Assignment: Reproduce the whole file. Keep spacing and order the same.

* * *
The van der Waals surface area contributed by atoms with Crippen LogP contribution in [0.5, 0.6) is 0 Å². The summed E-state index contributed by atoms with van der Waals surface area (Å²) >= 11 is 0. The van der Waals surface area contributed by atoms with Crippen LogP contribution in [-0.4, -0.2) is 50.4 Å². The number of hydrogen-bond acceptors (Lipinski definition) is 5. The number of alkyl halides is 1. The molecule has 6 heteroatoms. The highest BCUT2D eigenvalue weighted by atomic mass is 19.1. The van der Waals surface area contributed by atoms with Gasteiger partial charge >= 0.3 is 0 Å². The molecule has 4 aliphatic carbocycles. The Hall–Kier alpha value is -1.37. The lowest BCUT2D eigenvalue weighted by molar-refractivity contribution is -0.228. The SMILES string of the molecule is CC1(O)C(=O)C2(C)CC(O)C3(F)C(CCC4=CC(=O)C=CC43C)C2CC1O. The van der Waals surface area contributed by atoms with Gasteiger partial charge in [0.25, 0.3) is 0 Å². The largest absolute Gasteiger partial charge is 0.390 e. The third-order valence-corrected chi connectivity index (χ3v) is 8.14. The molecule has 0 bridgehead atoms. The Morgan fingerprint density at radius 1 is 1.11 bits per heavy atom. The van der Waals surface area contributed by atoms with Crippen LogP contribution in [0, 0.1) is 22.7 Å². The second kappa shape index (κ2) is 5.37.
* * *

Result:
The van der Waals surface area contributed by atoms with Crippen LogP contribution in [0.5, 0.6) is 0 Å². The summed E-state index contributed by atoms with van der Waals surface area (Å²) >= 11 is 0. The van der Waals surface area contributed by atoms with Crippen LogP contribution in [-0.4, -0.2) is 50.4 Å². The number of hydrogen-bond acceptors (Lipinski definition) is 5. The number of alkyl halides is 1. The molecule has 6 heteroatoms. The highest BCUT2D eigenvalue weighted by atomic mass is 19.1. The van der Waals surface area contributed by atoms with Gasteiger partial charge >= 0.3 is 0 Å². The molecule has 4 aliphatic carbocycles. The Hall–Kier alpha value is -1.37. The lowest BCUT2D eigenvalue weighted by molar-refractivity contribution is -0.228. The SMILES string of the molecule is CC1(O)C(=O)C2(C)CC(O)C3(F)C(CCC4=CC(=O)C=CC43C)C2CC1O. The van der Waals surface area contributed by atoms with Gasteiger partial charge in [0.25, 0.3) is 0 Å². The largest absolute Gasteiger partial charge is 0.390 e. The third-order valence-corrected chi connectivity index (χ3v) is 8.14. The molecule has 0 bridgehead atoms. The Morgan fingerprint density at radius 1 is 1.11 bits per heavy atom. The van der Waals surface area contributed by atoms with Crippen LogP contribution in [0, 0.1) is 22.7 Å². The second kappa shape index (κ2) is 5.37.